He also is polishing his brand with his own website: brucelismanvt.com.

Lisman says he doesn’t regret not running against a Democratic incumbent who proved far more vulnerable than almost anyone had predicted.

“And lots of people have post-election said to me, gosh you should have run, or I hope you run next time,” Lisman says. “And that’s nice. I mean it’s a nice thing to hear. It’s very flattering.”

Lisman says that, for now, he’ll work to influence public policy from under the auspices of Campaign for Vermont, where the organization has given special focus to management of the state budget under Shumlin and the Democratic majority in the Legislature.

The group has a fulltime executive director, Cyrus Patten, who this session has become a fixture inside the Statehouse.

“Growing a budget at nearly 5 percent a year when incomes were coming in at significantly lower rates was a recipe for disaster, particularly because they were using one-time funds and were expanding programs,” Lisman says.

Lisman has also derided the revenue proposal Peter Shumlin has offered to boost funding for Medicaid.

“Do we need a payroll tax? We think not. Should we have a payroll tax? It’s a terrible idea – so an example of bad policy resulting in really bad tactics,” Lisman says.

Lisman donated $25,000 to the Republican Governors Association last spring but says he’s neither a Democrat nor a Republican. He has, in the past, given far lesser sums to individual Democratic candidates for federal office.

"Growing a budget at nearly 5 percent a year when incomes were coming in at significantly lower rates was a recipe for disaster, particularly because they were using one-time funds and were expanding programs," Lisman says.

  Lisman’s analyses on the budget, tax policy and education reform borrow heavily from the mind of Tom Pelham, a co-founder of Campaign for Vermont, and a former commissioner of finance and taxes under the administrations of Howard Dean and James Douglas.

Lisman earned perhaps his most prominent public policy role to date in Vermont politics earlier this month when House Speaker Shap Smith asked him to help craft economic development legislation for the Legislature.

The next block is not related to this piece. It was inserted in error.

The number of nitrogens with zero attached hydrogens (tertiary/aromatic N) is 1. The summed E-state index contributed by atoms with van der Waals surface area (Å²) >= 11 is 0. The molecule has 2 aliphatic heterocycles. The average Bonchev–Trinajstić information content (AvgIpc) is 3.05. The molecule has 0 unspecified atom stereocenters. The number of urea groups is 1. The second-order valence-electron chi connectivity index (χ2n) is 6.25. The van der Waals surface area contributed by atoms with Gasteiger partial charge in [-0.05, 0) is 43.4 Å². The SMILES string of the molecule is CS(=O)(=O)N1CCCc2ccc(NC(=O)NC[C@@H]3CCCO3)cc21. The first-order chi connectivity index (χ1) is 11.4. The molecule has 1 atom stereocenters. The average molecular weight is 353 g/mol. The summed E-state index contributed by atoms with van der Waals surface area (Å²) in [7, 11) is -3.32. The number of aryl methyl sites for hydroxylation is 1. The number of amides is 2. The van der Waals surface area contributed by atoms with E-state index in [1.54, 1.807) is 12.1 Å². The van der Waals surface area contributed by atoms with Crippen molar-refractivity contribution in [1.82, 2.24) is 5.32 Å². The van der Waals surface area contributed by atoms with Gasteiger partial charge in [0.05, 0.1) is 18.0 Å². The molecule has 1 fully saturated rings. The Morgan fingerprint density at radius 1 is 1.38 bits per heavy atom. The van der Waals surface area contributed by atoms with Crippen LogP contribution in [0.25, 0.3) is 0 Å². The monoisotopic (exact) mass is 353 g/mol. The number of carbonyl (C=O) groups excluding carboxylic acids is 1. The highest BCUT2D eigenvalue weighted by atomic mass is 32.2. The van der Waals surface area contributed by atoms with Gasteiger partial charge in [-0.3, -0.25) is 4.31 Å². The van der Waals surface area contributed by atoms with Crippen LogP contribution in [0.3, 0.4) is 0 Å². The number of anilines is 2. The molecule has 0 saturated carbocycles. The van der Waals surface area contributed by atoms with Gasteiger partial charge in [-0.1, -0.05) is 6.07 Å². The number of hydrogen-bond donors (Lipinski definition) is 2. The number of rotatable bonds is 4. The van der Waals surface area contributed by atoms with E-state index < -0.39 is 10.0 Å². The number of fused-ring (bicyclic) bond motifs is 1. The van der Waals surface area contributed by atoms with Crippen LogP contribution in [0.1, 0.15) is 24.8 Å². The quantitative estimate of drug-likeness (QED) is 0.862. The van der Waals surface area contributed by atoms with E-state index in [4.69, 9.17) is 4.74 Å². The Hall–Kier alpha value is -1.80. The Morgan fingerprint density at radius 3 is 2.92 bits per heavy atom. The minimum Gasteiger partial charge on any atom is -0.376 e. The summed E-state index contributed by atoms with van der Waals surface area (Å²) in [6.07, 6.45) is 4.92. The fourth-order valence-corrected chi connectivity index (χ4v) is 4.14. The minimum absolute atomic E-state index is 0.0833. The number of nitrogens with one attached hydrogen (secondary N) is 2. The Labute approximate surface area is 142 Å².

In Smith’s lone appearance before a House committee this session, he offered public praise for the 68-year-old Shelburne resident.

“I’d like to say that Bruce and Campaign for Vermont had suggested that this might be a good idea, and I appreciated his willingness to participate in it,” Smith says.

Lisman references his role on the economic development task force as an example of Campaign for Vermont’s mounting influence in the public policy arena.

“We don’t have the answer. Who’s to say this is the right way to do things?” Lisman says. “But we have an answer. And in many cases, it proves to be among the best answers.”

But Lisman doesn’t appear to have any immediate interest in forging alliances with Democratic leaders in Montpelier.   

Shortly after House lawmakers gave approval to a $5.6 billion budget Friday evening, Lisman issued a press release. He said the budget featured a nearly 5-percent increase in the general fund – a figure he said far outpaces the 3-percent growth in revenues projected for next year.

“(M)ost of our elected leaders during the campaign season promised to mend their ways and put state government back on a sustainable spending track,” Lisman wrote. “However, now that the Governor and legislators have returned to the Golden Dome, it’s clear they’ve abandoned their promise of moving us toward a more affordable Vermont.”

Campaign for Vermont will unveil its latest policy proposals later this week, when Lisman presents a reform plan for the Agency of Human Services.

Related Content